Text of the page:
Game Music, Reviews

Robocop in a Tux Presents Symphonic Shades (Review)

February 4, 2009 | | 7 Comments Share thison Facebook Robocop in a Tux Presents Symphonic Shades (Review)on Twitter

December marked the release of Symphonic Shades, the album release for the highly-praised concert that took place in Germany last year featuring the music of veteran composer Chris Hülsbeck. It features orchestrated arrangements from many classic games, including titles such as Turrican and R-Type. With only 1,000 copies having been printed, we were fortunate enough to be able to review this album, so join us after the jump.

I must confess that a large factor in my enjoyment of game music would be the sense of nostalgia. Unfortunately for me, I never had the pleasure of growing up with a Commodore 64 or Amiga, so I was afraid that this album may be lost on me. The only benefit I saw to this being that I could objectively review the music for what it was, and to put it simply, it was amazing.

The case itself is rather unassuming. You have what looks like Robocop in a metal tux with a laser powered baton on the cover, and the track list features the names of the games which were arranged. It would be hard to imagine a title like Grand Monster Slam sounding like anything but a mix of Tecmo Super bowl, and maybe One Winged Angel. You can, however, imagine my surprise when it turned out to be a beautifully orchestrated theme that could easily be mistaken for a film score.

Ranging from a piano solo, to a full symphony and a choir, the title of the album certainly fits. After one play through, I found myself hitting up YouTube trying to find examples from the original scores. It didn’t take long for me to connect with the music, and gain a better understanding of what was accomplished with this album. Suffice to say, the arrangements themselves were masterfully done. It also becomes apparent that a lot of thought was put into the ordering of the tracks, for example, Rony Barrak‘s percussion solo transitions perfectly into the suite from Tunnel B1. Also included on the album is the original song “Karawane der Elefanten”, which I believe translates roughly to “Elephant Caravan”, though don’t quote me on that. The song easily captures the grandiose feeling of elephants marching with string runs, heavy brass and a choir, separated by lighter sections that keep the piece flowing.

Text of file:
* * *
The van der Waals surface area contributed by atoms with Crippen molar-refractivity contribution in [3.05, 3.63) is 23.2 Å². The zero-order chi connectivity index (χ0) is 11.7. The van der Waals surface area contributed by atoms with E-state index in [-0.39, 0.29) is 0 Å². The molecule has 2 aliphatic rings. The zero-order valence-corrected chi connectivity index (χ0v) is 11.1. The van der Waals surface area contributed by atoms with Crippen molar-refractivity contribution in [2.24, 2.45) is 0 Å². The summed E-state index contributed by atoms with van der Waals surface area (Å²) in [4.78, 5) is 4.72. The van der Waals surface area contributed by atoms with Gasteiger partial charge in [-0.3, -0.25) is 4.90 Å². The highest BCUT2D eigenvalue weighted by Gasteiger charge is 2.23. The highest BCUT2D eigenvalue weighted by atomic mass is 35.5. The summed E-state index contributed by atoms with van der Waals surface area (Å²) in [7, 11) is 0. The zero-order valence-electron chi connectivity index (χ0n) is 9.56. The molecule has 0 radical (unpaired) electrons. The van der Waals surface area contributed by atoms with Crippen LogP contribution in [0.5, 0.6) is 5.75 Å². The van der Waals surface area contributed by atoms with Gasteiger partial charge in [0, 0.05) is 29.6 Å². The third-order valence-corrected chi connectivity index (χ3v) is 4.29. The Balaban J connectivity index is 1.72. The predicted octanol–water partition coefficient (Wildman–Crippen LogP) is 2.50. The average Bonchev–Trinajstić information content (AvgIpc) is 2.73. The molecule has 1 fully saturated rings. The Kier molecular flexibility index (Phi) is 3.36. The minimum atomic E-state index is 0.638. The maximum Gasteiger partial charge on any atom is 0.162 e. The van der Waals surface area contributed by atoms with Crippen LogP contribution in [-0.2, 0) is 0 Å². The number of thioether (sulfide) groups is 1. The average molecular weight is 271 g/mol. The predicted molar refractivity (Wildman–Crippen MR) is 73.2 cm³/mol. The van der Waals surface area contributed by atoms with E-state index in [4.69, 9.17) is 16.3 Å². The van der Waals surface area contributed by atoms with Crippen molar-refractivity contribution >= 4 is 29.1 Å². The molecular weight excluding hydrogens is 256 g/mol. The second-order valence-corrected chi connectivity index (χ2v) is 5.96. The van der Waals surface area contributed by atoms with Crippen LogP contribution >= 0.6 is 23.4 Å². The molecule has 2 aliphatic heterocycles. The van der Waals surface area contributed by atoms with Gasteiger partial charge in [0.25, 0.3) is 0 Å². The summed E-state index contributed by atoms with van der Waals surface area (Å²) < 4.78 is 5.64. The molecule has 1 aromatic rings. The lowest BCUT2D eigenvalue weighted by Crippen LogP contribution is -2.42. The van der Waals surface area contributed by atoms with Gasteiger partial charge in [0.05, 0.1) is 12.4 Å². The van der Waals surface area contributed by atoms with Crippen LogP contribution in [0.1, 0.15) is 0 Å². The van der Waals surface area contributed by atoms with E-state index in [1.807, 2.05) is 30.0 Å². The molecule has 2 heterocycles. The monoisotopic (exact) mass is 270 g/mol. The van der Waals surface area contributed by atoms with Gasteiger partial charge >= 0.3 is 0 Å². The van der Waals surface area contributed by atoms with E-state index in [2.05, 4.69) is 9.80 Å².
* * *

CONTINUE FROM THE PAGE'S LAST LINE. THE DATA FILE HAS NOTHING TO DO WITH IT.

From what I gathered, the recordings primarily took place over the course of two concerts with some studio recordings thrown in. You’d have to really give the album’s production credit for making these additions almost seamless. For an album with live recordings, they certainly came out rather crisp and vibrant. I was also impressed with the length of many of the tracks. The majority come in at over 4 minutes in length, including the nine minute epic main theme from Turrican II, which rounds out disc.

With 15 tracks in total, Hülsbeck gives us a full CD of beautiful orchestrations which are arranged so well that you’ll enjoy them even if you’ve never played any of the games. Perhaps my only complaint lies in the fact that the booklet, which is presented with glossy paper with fully colored prints, and a high quality case to hold it in, is entirely in German. While I couldn’t understand the majority of the liner notes, thus making this review slightly more difficult, it was truly trivial considering the quality of the music itself. Do us a favor and pick up a copy if you can find one, and if you can’t, you’re still in luck. Word has it that there are new concerts planned for later this year. Though, if you live in the states, you might need a passport.

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